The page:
Glossary of terms used in picture framingThere are 104 entries in this glossary.
A transparent sheet placed over artwork where the artist writes instructions or indicates where second colour is to be placed. Also known as Overlay. We use archival Polyester film (Mylar) for our Mount & Wrapping service; ideal for exhibitions and keeping artwork clean and protected.
Acid attacks cellulose fibres causing paper to discolour, become brittle and breakdown. Acid comes from the lignin in wood. It can also be contained in chemicals used in paper manufacture, lower grade picture framing materials and atmospheric pollution. We use FATG standard Conservation products designed to minimize these effects.
Cheaper, and particularly older, framing techniques use or used material that contained acidic chemicals. As pictures and artwork tend to remain in the same frame for years, over time, the acid can leach out and damage the artwork. This manifests itself as small dark spots that run through the picture. If the picture has been framed for a very long time, sometimes these spots become larger. Today, there are techniques available to remove the marks and good quality framers use acid-free framing material to prevent acid damage.
Any paper based products cannot be 'acid free' due to the presence of Lignin. We use cotton based products for jobs which require a true 'acid free' environment. Conservation board is often referred to as 'acid free' based on the fact that the board is buffered with calcium carbonate to neutralize the acid content.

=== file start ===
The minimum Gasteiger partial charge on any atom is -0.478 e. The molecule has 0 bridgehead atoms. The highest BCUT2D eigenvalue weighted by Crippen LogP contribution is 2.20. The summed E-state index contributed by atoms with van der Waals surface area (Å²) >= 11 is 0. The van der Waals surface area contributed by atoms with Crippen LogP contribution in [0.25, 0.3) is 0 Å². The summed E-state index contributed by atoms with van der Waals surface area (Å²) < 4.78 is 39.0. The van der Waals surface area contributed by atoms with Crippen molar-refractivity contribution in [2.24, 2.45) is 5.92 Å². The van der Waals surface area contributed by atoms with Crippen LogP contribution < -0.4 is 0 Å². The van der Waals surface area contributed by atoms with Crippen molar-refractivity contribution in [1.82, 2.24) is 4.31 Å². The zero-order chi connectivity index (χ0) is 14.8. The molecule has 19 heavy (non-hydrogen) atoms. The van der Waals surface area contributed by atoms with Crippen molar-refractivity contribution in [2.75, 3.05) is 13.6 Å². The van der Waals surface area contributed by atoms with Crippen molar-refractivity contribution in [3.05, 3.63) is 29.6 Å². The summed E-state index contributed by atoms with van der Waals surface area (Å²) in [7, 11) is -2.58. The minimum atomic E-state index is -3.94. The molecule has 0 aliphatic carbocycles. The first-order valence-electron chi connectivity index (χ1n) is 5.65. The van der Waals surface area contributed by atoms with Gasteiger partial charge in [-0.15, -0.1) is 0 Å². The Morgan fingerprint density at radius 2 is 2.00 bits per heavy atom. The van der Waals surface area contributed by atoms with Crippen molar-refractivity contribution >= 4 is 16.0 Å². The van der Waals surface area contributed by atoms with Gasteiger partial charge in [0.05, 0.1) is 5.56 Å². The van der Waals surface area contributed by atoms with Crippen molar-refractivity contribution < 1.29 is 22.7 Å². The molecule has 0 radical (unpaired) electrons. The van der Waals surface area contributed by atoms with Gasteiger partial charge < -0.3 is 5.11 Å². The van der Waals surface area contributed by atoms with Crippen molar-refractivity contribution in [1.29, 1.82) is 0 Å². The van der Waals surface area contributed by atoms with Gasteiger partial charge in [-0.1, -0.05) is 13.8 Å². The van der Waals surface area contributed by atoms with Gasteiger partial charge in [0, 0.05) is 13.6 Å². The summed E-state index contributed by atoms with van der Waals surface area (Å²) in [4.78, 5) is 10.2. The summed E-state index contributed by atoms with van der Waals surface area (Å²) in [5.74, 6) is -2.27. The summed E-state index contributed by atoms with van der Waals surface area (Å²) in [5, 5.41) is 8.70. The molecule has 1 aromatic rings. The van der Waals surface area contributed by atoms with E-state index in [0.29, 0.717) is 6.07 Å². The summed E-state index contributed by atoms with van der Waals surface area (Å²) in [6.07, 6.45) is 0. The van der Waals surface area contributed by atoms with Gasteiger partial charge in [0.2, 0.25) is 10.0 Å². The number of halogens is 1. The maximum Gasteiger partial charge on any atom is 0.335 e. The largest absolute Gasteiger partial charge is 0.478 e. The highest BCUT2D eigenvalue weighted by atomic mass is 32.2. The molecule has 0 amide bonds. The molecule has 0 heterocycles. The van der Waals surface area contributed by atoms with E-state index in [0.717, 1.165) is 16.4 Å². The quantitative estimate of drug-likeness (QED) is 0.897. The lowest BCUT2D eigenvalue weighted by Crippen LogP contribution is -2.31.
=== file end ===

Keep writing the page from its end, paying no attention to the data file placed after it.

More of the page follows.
A type of glass substitute which is a resin perceived as a high quality clear plastic. It may be used instead of glass in a pictureframe but more commonly is used for frameless display either for sandwiching artwork in between two sheets or to mount artwork to the back of it.
A type of oil-paint substitute with a similar viscosity that uses water as a solvent which makes it relatively quick drying.
A print produced by the same technique as an etching, except that the areas between the etched lines are covered with a powdered resin that protects the surface from the biting process of the acid bath. The granular appearance that results in the print aims at approximating the effects and gray tonalities of a watercolour drawing.
An Artist's Proof is one outside the regular edition, but printed at the same time or after the regular edition from the same plates without changes. By custom, the artist retains the A/Ps for his personal use or sale. Typically, 10% of the edition total is designated as A/P, or in the case of a small edition, five graphics are usually so designated.
A generic term used to describe a piece of visual art which may be of many different types: drawing, etching, painting, collage, graph, photograph, lithograph, print, watercolour or cartoon.
A group active in the invention and application of new ideas and techniques in an original or experimental way. A group of practitioners and/or advocates of a new art form may also be called avant-garde. Some avant-garde works are intended to shock those who are accustomed to traditional, established styles.